Microsoft-Nokia Deal On: What's Next?

Nokia shareholders have officially agreed to sell the company's device business to Microsoft. How much will Microsoft gain?
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Nokia shareholders on Tuesday approved the sale of the company's device business to Microsoft. The deal, worth $7.2 billion, calls for the Finnish company to be absorbed into Microsoft by early next year.

Observers are more likely to be interested in what happens after that. Ever since the acquisition was announced in early September, Nokia CEO Stephen Elop -- a former Microsoft employee -- has been rumored as a leading candidate for outgoing Microsoft CEO Steve Ballmer's job. Some have questioned whether he can handle the Herculean task of shepherding Nokia's device business into Microsoft while also taking over for Ballmer.

But even if Microsoft's selection committee opts for someone other than Elop, the purchase will continue to attract attention and commentary into 2014. The acquisition made clear that even without Ballmer, Microsoft will remain committed to mobile devices and operating systems. Largely on the strength of recent Nokia Lumia handsets, the Windows Phone platform has established itself as a solid third option behind Android and iOS, and is even challenging Apple's iPhone in some markets.

[How will Microsoft change after CEO Steve Baller retires? Read Will Microsoft's Next CEO Ditch Ballmer's Plan?]

Still, it's one thing for Microsoft to buy Nokia's patents, brands, and manufacturing expertise. It's another to put these assets to work within the larger Microsoft stable. And even if Windows Phone is on the rise, it's fighting for table scraps: With the edge in premium, high-margin devices, Apple and Samsung account for literally all of the industry's profits.

Almost 80% of Nokia's shareholders participated in the vote to approve the deal, according to the Financial Times, with 99.7% indicating approval. Ballmer said shortly after the deal was announced that Finnish Nokia employees would not be transferred. Rather, they'll form a new smartphone R&D center.

Though announced in September, the deal had been brewing since February, when Ballmer tested the waters with Nokia leaders at Mobile World Congress in Barcelona. According to various reports, more than 50 additional meetings followed before the terms were hammered out.

Those terms give Microsoft the right to license Nokia patents for the next 10 years, as well as the rights to the Lumia and Asha brands. Nokia retains its networking and services business, as well as its Here mapping unit, among other assets. The deal prohibits Nokia from reentering the smartphone device market before 2016.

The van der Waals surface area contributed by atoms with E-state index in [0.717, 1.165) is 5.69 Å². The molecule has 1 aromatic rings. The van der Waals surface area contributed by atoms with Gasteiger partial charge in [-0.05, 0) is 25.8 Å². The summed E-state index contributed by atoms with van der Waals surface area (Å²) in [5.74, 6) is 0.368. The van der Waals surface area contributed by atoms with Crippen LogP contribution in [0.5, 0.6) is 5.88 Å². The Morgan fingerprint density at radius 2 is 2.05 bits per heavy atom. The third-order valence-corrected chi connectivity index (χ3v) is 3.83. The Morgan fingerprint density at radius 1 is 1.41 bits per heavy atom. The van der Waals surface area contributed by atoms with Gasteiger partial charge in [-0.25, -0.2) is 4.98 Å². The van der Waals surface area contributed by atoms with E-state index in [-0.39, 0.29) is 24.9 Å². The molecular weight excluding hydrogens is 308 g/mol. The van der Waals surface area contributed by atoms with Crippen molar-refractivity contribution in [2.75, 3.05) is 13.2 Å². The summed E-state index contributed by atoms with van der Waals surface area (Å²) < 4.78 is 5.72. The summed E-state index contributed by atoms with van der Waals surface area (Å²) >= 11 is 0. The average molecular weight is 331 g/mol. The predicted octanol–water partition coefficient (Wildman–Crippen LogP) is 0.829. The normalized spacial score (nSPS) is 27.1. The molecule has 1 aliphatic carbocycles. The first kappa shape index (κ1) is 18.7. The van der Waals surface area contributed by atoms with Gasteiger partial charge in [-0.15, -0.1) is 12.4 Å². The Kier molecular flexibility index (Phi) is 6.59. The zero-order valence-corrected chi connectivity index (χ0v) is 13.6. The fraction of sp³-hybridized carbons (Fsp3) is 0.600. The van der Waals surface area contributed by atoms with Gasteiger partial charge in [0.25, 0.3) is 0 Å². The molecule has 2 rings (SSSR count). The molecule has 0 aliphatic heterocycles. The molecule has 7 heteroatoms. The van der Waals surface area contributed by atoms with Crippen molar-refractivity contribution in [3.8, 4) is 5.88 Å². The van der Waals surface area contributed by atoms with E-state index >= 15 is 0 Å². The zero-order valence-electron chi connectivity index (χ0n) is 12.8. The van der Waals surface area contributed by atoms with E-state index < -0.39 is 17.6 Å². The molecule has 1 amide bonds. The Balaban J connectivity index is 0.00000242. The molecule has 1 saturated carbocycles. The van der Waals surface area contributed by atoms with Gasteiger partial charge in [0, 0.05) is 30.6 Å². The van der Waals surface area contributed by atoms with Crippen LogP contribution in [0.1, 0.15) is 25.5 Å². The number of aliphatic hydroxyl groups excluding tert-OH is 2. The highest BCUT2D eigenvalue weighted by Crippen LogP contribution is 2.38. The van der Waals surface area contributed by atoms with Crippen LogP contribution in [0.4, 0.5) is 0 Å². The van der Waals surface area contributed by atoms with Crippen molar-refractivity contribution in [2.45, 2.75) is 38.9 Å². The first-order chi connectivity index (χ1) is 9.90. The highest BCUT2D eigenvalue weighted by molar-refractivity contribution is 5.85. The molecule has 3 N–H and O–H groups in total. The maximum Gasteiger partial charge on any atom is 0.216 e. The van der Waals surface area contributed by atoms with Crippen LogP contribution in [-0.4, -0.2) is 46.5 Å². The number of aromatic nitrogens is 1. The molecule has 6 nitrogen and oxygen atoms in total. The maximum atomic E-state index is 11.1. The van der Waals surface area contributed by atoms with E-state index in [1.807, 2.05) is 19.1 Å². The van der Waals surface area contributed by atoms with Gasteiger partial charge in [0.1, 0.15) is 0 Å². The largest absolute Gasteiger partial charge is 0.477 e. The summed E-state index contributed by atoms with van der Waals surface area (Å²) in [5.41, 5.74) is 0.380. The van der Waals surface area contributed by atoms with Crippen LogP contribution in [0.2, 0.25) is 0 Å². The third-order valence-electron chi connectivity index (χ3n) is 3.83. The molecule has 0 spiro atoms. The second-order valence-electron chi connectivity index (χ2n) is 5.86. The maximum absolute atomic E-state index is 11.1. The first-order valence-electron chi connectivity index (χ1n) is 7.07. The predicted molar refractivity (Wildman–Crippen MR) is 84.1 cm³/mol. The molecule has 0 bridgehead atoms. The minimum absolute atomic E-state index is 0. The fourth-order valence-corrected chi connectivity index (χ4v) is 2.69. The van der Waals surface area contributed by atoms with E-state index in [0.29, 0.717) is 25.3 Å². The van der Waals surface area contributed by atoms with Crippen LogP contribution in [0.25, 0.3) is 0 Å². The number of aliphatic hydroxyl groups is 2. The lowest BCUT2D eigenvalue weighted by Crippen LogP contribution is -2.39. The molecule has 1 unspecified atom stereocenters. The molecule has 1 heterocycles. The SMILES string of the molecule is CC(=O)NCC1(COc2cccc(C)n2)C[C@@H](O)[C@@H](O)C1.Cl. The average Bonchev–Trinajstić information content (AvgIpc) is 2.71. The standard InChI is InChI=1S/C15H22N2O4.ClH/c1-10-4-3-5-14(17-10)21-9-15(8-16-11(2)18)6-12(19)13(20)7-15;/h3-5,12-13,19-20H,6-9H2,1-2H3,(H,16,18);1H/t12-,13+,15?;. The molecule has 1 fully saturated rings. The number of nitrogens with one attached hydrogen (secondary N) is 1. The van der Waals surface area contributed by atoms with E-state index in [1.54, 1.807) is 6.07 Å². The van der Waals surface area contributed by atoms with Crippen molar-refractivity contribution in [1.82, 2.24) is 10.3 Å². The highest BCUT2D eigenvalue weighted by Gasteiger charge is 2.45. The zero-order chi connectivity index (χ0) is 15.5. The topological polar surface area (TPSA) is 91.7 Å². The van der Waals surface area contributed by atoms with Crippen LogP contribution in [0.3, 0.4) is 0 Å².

It not clear whether Microsoft will assimilate Nokia's business under its Surface banner, or if it will position Lumia smartphones as a separate brand. Some analysts have speculated Microsoft might keep the Lumia label in regions where Nokia's name recognition is strong, while using its own branding elsewhere.

Regardless of what it calls its upcoming smartphones, Microsoft will also have to enhance the Windows Phone platform's overall profile. Windows Phone 8.1 is expected early next year, with rumored enhancements that range from a notification center to a Siri-like digital assistant. Also, the Verge, citing inside sources, reported in September that Microsoft will merge its Windows 8 and Windows Phone app stores. These moves could help, but it's not known whether they'll enable Microsoft to surge ahead, or merely to keep pace.

Microsoft also faces a lack of OEM support for Windows Phone. Indeed, the Nokia acquisition makes sense largely because other manufacturers' interest in Windows Phone has waned. ZTE recently said it will release Windows Phone 8 handsets next year, and the Nokia deal somewhat insulates Microsoft from a lack of Windows Phone support. But Microsoft still needs more committed partners. Given that Android can be licensed for free and still has far, far more users, Microsoft is operating with less leverage than it is typically accustomed to.

The Nokia buy's impact on Microsoft's tablet efforts is another unknown. In terms of features and cost, Nokia's Lumia 2520 tablet, which will go on sale Friday, largely overlaps with Microsoft's Surface tablets, for example. It's not clear how Microsoft will differentiate such broadly similar products.

To some, the Lumia 2520 has an early edge because it will launch with LTE support, but Microsoft has promised to launch an LTE-equipped Surface 2 in 2014. As this dilemma illustrates, Microsoft gains resources and capabilities with Nokia, but without the right strategy, the company's mobile efforts still face an uphill battle.

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